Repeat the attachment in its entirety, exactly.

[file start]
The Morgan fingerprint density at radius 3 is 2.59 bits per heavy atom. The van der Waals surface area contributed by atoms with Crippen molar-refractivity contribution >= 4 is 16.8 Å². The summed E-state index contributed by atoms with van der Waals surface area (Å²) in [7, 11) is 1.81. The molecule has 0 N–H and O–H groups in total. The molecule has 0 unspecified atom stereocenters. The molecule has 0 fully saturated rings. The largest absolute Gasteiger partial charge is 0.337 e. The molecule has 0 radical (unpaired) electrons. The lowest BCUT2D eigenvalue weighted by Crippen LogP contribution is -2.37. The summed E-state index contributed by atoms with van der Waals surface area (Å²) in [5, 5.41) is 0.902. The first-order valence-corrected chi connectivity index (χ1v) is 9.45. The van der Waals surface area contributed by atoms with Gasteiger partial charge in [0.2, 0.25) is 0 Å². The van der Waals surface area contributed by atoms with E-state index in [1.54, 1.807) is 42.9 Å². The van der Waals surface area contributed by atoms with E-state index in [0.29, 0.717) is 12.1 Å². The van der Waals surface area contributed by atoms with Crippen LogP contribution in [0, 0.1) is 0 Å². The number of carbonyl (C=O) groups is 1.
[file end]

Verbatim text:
The Morgan fingerprint density at radius 3 is 2.59 bits per heavy atom. The van der Waals surface area contributed by atoms with Crippen molar-refractivity contribution >= 4 is 16.8 Å². The summed E-state index contributed by atoms with van der Waals surface area (Å²) in [7, 11) is 1.81. The molecule has 0 N–H and O–H groups in total. The molecule has 0 unspecified atom stereocenters. The molecule has 0 fully saturated rings. The largest absolute Gasteiger partial charge is 0.337 e. The molecule has 0 radical (unpaired) electrons. The lowest BCUT2D eigenvalue weighted by Crippen LogP contribution is -2.37. The summed E-state index contributed by atoms with van der Waals surface area (Å²) in [5, 5.41) is 0.902. The first-order valence-corrected chi connectivity index (χ1v) is 9.45. The van der Waals surface area contributed by atoms with Gasteiger partial charge in [0.2, 0.25) is 0 Å². The van der Waals surface area contributed by atoms with E-state index in [1.54, 1.807) is 42.9 Å². The van der Waals surface area contributed by atoms with E-state index in [0.29, 0.717) is 12.1 Å². The van der Waals surface area contributed by atoms with Crippen LogP contribution in [0, 0.1) is 0 Å². The number of carbonyl (C=O) groups is 1.